Family relationships can be difficult, especially when you are struggling to figure out your way as a young adult. I’ve had people come to me after they’ve made choices they regret concerned about their parent relationships. They wonder, have I broken my parents’ hearts?
I hurt with you if you are wondering whether you’ve caused your parent’s heartbreak. But I don’t want you to lose hope. There is hope for healing parent relationships, and there are steps you can take to reconnect with your parents if you feel you’ve disappointed them.
Focus on Responsibility (Not Shame)
When I’ve let someone I love down, it’s easy for me to sink into feelings of shame. Maybe you’ve struggled with this after upsetting your parents. But shame can feel like a sinkhole. And it can get us stuck.
What helps me is to focus on responsibility. I can’t be responsible for someone else’s responses, their feelings about me, or how active they choose to be in a relationship with me.
What I can do is choose how I act, what I say, and how I decide to love that person every day.
The only thing you have control over when it comes to mending a relationship with your parents is your behavior and your thoughts and feelings towards them. As you make efforts to make amends and keep things positive, you may notice the relationship with your parents starting to heal.
Express Your Feelings
Telling your parents how you feel is an important part of the healing process for all of you. Tell them what you’ve been feeling about your relationship with them, and how you are willing to work on making things better. If you’re not sure how to improve things, you can always ask. It may help to say things like:
- I’m sorry I’ve hurt you. What can I do to make things better?
- Can I help you around the house this week? I’ve noticed you’re having a stressful time.
- I think I need help getting things on track. Would you support me reaching out to a counselor or mentor?
Hopefully your parents will recognize your efforts and support you in your growth and healing. That, in turn, can strengthen and heal your relationship over time.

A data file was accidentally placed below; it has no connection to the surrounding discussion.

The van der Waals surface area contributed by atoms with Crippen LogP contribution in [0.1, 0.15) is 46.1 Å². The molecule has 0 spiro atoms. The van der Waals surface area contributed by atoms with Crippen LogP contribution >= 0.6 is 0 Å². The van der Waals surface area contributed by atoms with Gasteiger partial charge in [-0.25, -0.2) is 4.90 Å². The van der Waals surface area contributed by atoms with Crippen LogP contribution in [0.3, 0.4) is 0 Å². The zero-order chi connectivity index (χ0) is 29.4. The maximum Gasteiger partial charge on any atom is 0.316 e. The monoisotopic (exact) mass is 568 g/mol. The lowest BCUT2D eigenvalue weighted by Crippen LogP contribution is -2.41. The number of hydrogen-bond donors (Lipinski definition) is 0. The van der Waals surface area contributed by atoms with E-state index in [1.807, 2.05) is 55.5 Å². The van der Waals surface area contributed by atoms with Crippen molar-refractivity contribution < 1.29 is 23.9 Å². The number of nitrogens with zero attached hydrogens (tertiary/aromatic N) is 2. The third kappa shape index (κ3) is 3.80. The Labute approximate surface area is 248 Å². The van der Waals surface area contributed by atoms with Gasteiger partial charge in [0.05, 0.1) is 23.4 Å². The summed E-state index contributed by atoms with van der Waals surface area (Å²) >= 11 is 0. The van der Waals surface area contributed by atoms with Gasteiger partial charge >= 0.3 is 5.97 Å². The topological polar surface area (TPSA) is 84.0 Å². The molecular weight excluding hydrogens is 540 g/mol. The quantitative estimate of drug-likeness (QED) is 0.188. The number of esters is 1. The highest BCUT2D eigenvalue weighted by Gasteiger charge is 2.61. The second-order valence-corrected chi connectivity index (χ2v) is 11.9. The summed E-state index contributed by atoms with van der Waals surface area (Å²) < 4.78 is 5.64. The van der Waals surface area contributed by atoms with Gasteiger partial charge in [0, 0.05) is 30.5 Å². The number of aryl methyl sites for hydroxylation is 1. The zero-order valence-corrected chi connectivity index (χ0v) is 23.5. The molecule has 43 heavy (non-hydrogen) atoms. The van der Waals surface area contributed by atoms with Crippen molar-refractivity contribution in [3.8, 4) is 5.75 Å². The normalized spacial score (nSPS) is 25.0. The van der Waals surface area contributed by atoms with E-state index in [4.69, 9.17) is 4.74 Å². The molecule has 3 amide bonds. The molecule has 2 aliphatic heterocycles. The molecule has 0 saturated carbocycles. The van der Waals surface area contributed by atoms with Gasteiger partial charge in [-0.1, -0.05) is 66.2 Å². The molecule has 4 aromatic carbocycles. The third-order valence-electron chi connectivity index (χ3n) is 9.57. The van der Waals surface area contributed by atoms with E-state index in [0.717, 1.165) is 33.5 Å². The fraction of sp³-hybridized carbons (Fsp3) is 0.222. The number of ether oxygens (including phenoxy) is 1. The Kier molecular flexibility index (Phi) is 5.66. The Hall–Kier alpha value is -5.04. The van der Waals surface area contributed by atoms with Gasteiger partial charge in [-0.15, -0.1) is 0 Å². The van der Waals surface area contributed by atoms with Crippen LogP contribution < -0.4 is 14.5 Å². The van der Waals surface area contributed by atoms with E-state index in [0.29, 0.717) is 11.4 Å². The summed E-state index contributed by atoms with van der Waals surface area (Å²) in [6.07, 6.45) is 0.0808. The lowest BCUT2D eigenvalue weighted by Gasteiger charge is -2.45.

If you still share a home with your parents, volunteering your time to help out at home, help them run errands, or helping take care of a younger sibling would likely mean a lot to them. You can also suggest spending quality time together. Sharing a meal, or watching a favorite movie together, is a great way to do that.Telling your parents how you feel is an important part of the healing process for all of you. Tell them what you’ve been feeling about your relationship with them, and how you are willing to work on making things better. Click To Tweet
Remember You are Loved
When parent relationships are strained, it’s easy to feel alone or abandoned. But the truth is, you are loved. God loves you unconditionally, and is always there to help you through even the most difficult seasons of your life. You have friends and other family members you can reach out to. And you can find a sense of connection and community at school, at your place of worship, or in a support group. Focusing on building other relationships may help you take some of the strain off a challenging relationship with your parents.
If you need extra encouragement, we are here to help. Chat with a HopeCoach from TheHopeLine for suggestions to strengthen and heal parent relationships. We are here for you, and we believe there is always hope for things to get better.
Are you having a problem with forgiving your parents? Read my blog on how God’s love can help us forgive someone that has hurt us.
Photo by Luka Malic